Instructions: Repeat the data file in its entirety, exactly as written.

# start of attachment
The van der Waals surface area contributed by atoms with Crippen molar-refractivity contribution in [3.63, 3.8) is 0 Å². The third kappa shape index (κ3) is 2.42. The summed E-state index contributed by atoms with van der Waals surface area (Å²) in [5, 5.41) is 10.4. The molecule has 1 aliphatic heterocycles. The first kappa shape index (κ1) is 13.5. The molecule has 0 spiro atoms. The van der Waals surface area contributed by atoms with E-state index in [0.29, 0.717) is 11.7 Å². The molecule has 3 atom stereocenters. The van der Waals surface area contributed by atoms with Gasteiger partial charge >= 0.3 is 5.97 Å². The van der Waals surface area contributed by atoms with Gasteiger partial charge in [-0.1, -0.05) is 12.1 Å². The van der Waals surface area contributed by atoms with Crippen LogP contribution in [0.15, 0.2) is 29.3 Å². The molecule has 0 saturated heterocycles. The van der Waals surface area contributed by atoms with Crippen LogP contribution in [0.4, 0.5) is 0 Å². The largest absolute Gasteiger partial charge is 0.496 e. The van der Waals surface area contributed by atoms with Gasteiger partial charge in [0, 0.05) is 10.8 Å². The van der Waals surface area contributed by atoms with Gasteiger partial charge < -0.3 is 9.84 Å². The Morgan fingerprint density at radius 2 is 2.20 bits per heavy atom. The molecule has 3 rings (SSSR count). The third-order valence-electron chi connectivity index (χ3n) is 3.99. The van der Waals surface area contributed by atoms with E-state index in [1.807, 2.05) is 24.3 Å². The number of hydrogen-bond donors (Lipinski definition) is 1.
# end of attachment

The van der Waals surface area contributed by atoms with Crippen molar-refractivity contribution in [3.63, 3.8) is 0 Å². The third kappa shape index (κ3) is 2.42. The summed E-state index contributed by atoms with van der Waals surface area (Å²) in [5, 5.41) is 10.4. The molecule has 1 aliphatic heterocycles. The first kappa shape index (κ1) is 13.5. The molecule has 0 spiro atoms. The van der Waals surface area contributed by atoms with E-state index in [0.29, 0.717) is 11.7 Å². The molecule has 3 atom stereocenters. The van der Waals surface area contributed by atoms with Gasteiger partial charge >= 0.3 is 5.97 Å². The van der Waals surface area contributed by atoms with Gasteiger partial charge in [-0.1, -0.05) is 12.1 Å². The van der Waals surface area contributed by atoms with Crippen LogP contribution in [0.15, 0.2) is 29.3 Å². The molecule has 0 saturated heterocycles. The van der Waals surface area contributed by atoms with Crippen LogP contribution in [0.4, 0.5) is 0 Å². The largest absolute Gasteiger partial charge is 0.496 e. The van der Waals surface area contributed by atoms with Gasteiger partial charge in [0, 0.05) is 10.8 Å². The van der Waals surface area contributed by atoms with Gasteiger partial charge < -0.3 is 9.84 Å². The Morgan fingerprint density at radius 2 is 2.20 bits per heavy atom. The molecule has 3 rings (SSSR count). The third-order valence-electron chi connectivity index (χ3n) is 3.99. The van der Waals surface area contributed by atoms with E-state index in [1.807, 2.05) is 24.3 Å². The number of hydrogen-bond donors (Lipinski definition) is 1.